By Matthew Cimitile, University Communications and Marketing
After a 4,000-mile journey, a 117-foot twin-hulled ship granted to the University of South Florida (USF) is docked at its new home port in St. Petersburg, where it will be operated by the Florida Institute of Oceanography (FIO) to offer transformative opportunities for students to explore and advance the field of ocean science.
Called Research Vessel Western Flyer, the ship was granted to USF by the Monterey Bay Aquarium Research Institute and will be the most technologically advanced vessel in the FIO fleet. FIO is housed at USF and supports all institutions in the State University System.
While FIO’s other research vessels, Weatherbird II and Hogarth, operate primarily within Florida waters, the Western Flyer will embark on expeditions further afield – operating in waters off the southeastern U.S. and stretching into the northern Caribbean Sea. Capable of longer missions and with additional berths, the added capacities will allow more interdisciplinary expeditions including at-sea development opportunities for research, engineering, maritime trades and other STEM careers.
“The addition of this magnificent ship will strengthen the University of South Florida’s position as a global leader in sustainability, environmental and oceanographic sciences,” USF President Rhea Law said. “We are honored to accept this generous gift from the Monterey Bay Aquarium Research Institute. The Western Flyer will provide new real-world opportunities for students, help us fill the talent pipeline to meet workforce needs and expand our research capabilities.”
The vessel will feature a sophisticated remotely operated vehicle (ROV), designed to reveal the deepest, most mysterious parts of the Gulf of Mexico. Western Flyer is a distinctively wide and stable ship with a moon pool, an opening in the hull that allows scientists to deploy equipment such as the ROV.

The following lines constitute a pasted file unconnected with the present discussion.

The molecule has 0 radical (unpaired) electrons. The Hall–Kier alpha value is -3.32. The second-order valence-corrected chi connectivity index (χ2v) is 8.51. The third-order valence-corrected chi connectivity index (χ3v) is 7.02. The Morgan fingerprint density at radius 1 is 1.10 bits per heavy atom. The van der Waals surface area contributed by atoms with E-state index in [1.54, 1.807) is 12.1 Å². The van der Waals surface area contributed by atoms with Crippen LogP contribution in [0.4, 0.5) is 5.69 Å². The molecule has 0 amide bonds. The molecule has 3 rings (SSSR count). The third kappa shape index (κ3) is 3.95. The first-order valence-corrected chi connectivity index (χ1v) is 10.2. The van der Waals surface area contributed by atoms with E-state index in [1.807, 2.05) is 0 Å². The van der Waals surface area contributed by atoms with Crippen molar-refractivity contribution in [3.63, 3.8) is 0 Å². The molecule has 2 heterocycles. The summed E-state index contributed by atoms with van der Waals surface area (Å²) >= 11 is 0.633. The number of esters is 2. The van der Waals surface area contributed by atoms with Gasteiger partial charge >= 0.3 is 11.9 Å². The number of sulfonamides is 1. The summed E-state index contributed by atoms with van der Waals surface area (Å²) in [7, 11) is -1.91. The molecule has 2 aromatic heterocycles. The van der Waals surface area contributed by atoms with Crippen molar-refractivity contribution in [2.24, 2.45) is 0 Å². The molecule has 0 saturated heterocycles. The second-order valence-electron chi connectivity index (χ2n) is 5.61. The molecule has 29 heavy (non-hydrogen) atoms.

The ROV will be used to livestream video, data and shipboard activities using remote science technologies, with the goal of allowing people on land and on board the vessel to cooperatively conduct research in real time.
“Our rapidly changing oceans require diverse perspectives, innovative technologies and approaches, and science-based decision-making,” FIO Director Monty Graham said. “We are excited to create the programming we need so that the Western Flyer, with all of its high-tech functionality, becomes not only a dynamic platform for the research itself but one through which we can advance the ocean science workforce.”
The FIO team is using the Western Flyer to create a new model for ocean science education that leverages the power of sustained mentoring and cohort-based programming, networked workforce development opportunities and remote science technologies. The yearlong program, called Peerside, is launching this summer with a select group of postsecondary students who will explore careers in ocean science, develop beneficial industry connections and conduct ship-to-shore research. Funding for this new at-sea ocean STEM program is supported by the Schmidt Ocean Institute and Schmidt Family Foundation.
"Schmidt Ocean Institute is delighted to be supporting this program that will work towards education and training for a more robust ocean science workforce. Early-career experiences at sea are important for inspiring and encouraging the next generation of scientists, maritime professionals and educators," Executive Director Jyotika Virmani said.
The Western Flyer will complement the constellation of ocean science powerhouses, community engagement and education programs housed in St. Petersburg. The recently established Maritime and Defense Technology Hub hosted by the St. Petersburg Innovation District, for example, houses the Florida Flood Hub for Applied Research and Innovation. The USF St. Petersburg campus is also developing a Center of Excellence in Environmental and Oceanographic Sciences. USF recently received a $24.3-million appropriation from the state of Florida to fund the first phase of planning and construction of the Environmental and Oceanographic Sciences Research and Teaching Facility, which will house the Center of Excellence.
"This initiative is well-timed," said Tom Frazer, dean of the USF College of Marine Science, where FIO is housed on the St. Petersburg campus. "FIO's new capabilities enhance our ability to develop a Center of Excellence that builds upon our college's history of success and celebrates a cross-disciplinary approach to addressing the challenges of coastal resiliency and sustainability while advancing economic vitality in St. Petersburg."